The country wife: wycherley’s view towards marriage of convenience in the restoration age of England (genetic structuralism approach)
Dwi Erika Mufdiyati - C0301023 - Fak. Sastra dan Seni Rupa
The Country wife is one of Wycherley’s plays that talks about marriage of convenience. The researcher has formulated three research questions as follows: (1) How is marriage of convenience represented in William Wycherley’s The Country Wife? (2) How is the society’s view towards marriage of convenience in the Restoration age of England as represented in The Country Wife? (3) How does William Wycherley view marriage of convenience as represented in The Country Wife?
In order to answer the questions, the researcher uses Genetic Structuralism approach by Lucien Goldmann to analyze The Country Wife, because genetic structuralism is used to find the worldview of the author toward his work. There are three aspects to be correlated in genetic structuralism, i.e. the play itself, biography of the playwright, and the social condition when the work is created. There are three findings in this research: First, marriage of convenience commonly exists in the upper classes society. The couple whose marriage is a marriage of convenience made up their unhappiness in their marriage life by having pleasures outside.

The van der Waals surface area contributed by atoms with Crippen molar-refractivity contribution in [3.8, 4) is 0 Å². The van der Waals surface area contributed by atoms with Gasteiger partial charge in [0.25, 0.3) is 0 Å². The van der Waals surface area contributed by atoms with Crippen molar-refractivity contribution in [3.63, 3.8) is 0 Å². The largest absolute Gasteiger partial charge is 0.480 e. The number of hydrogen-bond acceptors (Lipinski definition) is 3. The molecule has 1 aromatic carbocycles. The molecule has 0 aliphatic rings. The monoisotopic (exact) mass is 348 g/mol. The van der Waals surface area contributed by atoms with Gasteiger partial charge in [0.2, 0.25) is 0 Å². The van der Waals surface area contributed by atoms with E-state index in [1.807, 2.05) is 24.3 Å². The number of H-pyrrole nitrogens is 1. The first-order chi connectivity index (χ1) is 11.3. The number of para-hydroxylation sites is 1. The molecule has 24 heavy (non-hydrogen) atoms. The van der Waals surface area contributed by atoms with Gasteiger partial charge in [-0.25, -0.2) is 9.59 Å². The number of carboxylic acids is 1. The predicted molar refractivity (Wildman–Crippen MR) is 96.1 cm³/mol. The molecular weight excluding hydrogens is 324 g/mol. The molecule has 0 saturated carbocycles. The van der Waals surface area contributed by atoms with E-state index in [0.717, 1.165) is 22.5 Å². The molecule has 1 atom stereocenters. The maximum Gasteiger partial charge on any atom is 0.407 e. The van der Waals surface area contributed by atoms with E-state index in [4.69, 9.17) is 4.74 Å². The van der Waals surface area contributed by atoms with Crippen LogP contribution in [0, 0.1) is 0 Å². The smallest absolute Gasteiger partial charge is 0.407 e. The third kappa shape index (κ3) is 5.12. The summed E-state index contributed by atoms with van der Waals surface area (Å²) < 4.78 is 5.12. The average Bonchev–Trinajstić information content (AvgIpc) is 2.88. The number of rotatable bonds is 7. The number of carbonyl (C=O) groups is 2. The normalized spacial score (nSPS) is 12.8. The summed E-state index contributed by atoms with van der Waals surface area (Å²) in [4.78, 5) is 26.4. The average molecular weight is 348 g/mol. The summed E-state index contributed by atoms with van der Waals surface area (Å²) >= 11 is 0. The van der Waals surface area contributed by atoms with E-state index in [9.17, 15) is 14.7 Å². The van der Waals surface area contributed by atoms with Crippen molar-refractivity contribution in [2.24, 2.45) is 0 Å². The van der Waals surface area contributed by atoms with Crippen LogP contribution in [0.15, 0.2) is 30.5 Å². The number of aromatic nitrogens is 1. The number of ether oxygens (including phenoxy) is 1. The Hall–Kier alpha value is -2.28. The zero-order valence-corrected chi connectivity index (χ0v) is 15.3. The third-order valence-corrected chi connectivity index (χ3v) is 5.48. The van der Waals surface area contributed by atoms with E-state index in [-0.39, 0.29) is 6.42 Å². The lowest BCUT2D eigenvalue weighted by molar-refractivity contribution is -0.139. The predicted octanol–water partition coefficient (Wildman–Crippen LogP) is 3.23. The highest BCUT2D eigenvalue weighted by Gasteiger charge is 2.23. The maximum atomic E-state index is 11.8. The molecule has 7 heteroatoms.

Second, the researcher identifies there are two categories of people related to marriage of convenience. First, the upper classes society who agreed on and performed marriage of convenience. Marriage is only a way to get wealth and social status. Second, the lower classes society who believes that marriage should be based upon love, and that social status and wealth were considered unimportant.
Third, the researcher finds that William Wycherley presented marriage of convenience as the marriage type of the upper classes. Wycherley agrees on marriage of convenience, although he thinks marriage of convenience was a similar form of prostitution featuring by the parents. He performs the couple whose marriage was a marriage of convenience could not be broken by everything. It may be noted from the play that Wycherley also concerned on woman’s limited space in marriage and in the society where she belongs.